We’ve made progress in fixing retirement system

The New Hampshire Retirement System was set up to provide retirement benefits for municipal, county and state employees. It is funded by contributions from employees, employers (i.e. the municipalities) and the state general fund. In fact, the state contributes a full 35 percent of the local and county costs to the retirement system for teachers, police officers, firefighters and correctional officers.

The system is also funded from growth in investments over the career of the employee. Over the past couple of decades, this fund has not fared as well as it might have and it currently has a significant unfunded liability. There is no reason to cast blame for what happened in the past. There is enough to go around.

During the past legislative session, we looked to the future and made significant progress toward stabilizing this fund, keeping in mind both the commitments made to employees and the burden on taxpayers. We enacted many important and long overdue changes to the retirement system to protect its future. It is the Legislature’s and the NHRS’ responsibility to make sure that contributions made over time and the revenue generated by their investments is sufficient to fund employees’ pensions.

As part of the restructuring, the Legislature wanted to ensure that all employers, especially municipalities, were assessed fairly. An employee’s retirement benefit is based on the last three years’ average salary, including overtime pay. This may include, in some municipalities, end-of-career benefits, which can include vacation pay, unused sick time and early retirement incentives.

Not all municipalities offer the same end-of-career benefits. Because these end-of-career additions do not have the ability over time to generate investment returns, NHRS charges all employers an additional amount every year, somewhere between 7 percent and 11 percent, to accommodate the additional funds required. All municipalities have been assessed this additional charge, whether or not they offer these end-of-career benefits to their employees.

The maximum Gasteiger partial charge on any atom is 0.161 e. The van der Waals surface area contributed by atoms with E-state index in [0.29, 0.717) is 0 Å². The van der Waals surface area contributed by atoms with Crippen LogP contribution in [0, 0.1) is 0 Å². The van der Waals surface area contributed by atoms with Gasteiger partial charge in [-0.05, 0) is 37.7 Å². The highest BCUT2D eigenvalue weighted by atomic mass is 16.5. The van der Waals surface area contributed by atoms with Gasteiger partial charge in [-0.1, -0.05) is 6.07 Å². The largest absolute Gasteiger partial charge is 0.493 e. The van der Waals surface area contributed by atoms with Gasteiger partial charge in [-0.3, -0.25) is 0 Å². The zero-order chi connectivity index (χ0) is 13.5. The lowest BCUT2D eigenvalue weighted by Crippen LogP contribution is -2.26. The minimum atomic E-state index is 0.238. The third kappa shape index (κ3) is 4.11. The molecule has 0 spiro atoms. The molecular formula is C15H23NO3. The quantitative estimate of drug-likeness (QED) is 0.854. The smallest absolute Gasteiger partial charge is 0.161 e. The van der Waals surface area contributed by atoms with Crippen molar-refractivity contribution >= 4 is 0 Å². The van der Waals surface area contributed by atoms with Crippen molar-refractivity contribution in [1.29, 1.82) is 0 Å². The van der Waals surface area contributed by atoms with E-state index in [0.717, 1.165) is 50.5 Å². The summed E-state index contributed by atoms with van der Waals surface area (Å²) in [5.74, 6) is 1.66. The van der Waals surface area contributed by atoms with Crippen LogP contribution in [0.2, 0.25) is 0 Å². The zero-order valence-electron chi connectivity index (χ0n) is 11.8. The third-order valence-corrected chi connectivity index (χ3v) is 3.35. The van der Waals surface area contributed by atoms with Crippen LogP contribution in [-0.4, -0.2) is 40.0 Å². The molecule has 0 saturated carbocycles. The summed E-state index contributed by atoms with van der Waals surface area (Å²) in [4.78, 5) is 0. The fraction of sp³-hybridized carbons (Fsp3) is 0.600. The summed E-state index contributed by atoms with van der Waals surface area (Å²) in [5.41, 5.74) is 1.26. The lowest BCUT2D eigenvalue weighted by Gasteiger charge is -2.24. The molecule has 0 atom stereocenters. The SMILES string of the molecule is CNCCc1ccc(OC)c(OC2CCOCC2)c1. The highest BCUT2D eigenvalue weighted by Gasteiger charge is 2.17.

Section 33 of the overhaul legislation, House Bill 1645, was the Legislature’s attempt to ensure that each community paid its fair share for the end-of-career additions.

With any complex issue or complicated legislation, there exists the possibility of an unintended consequence. Section 33 was intended to ensure the costs of those end-of-career benefits were paid only by the communities that offer them. But the legislation didn’t adequately take into account additional contributions municipalities had already made in the early years of an employee’s career.

The Legislature realizes that the municipalities did not have a long time to prepare for this provision and that some contributions may have been made by municipalities for which they would not have been given credit.

A bill has been filed for the upcoming session of the Legislature to delay the implementation date of this provision. A second bill has also been filed to provide an alternative model to address this concern. Other states use a variety of methods to address this issue, and this second bill will provide us the opportunity to further explore better options while keeping our feet to the fire to ensure all municipalities are fairly assessed.

In the big picture, we are proud of the progress and the positive changes we’ve made on the retirement system and we are looking forward to hearing from all interested parties as we resolve this issue.

Terie Norelli, D-Portsmouth, is speaker of the New Hampshire House of Representatives.

Categories: Opinion